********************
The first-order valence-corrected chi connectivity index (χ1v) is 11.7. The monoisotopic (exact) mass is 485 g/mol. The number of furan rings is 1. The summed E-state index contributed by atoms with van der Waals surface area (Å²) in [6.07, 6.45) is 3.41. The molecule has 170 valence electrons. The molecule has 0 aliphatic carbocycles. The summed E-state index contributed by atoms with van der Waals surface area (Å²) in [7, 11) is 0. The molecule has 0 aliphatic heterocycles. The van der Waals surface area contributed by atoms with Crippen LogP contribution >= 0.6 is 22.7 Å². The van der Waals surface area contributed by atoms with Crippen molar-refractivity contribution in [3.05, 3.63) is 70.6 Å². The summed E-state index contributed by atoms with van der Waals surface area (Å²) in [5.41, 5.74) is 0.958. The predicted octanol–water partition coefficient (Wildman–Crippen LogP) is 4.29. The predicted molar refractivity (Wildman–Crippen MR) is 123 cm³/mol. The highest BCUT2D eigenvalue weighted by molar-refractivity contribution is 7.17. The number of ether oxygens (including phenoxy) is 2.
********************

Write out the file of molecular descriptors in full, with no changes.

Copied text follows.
The first-order valence-corrected chi connectivity index (χ1v) is 11.7. The monoisotopic (exact) mass is 485 g/mol. The number of furan rings is 1. The summed E-state index contributed by atoms with van der Waals surface area (Å²) in [6.07, 6.45) is 3.41. The molecule has 170 valence electrons. The molecule has 0 aliphatic carbocycles. The summed E-state index contributed by atoms with van der Waals surface area (Å²) in [7, 11) is 0. The molecule has 0 aliphatic heterocycles. The van der Waals surface area contributed by atoms with Crippen LogP contribution >= 0.6 is 22.7 Å². The van der Waals surface area contributed by atoms with Crippen molar-refractivity contribution in [3.05, 3.63) is 70.6 Å². The summed E-state index contributed by atoms with van der Waals surface area (Å²) in [5.41, 5.74) is 0.958. The predicted octanol–water partition coefficient (Wildman–Crippen LogP) is 4.29. The predicted molar refractivity (Wildman–Crippen MR) is 123 cm³/mol. The highest BCUT2D eigenvalue weighted by molar-refractivity contribution is 7.17. The number of ether oxygens (including phenoxy) is 2.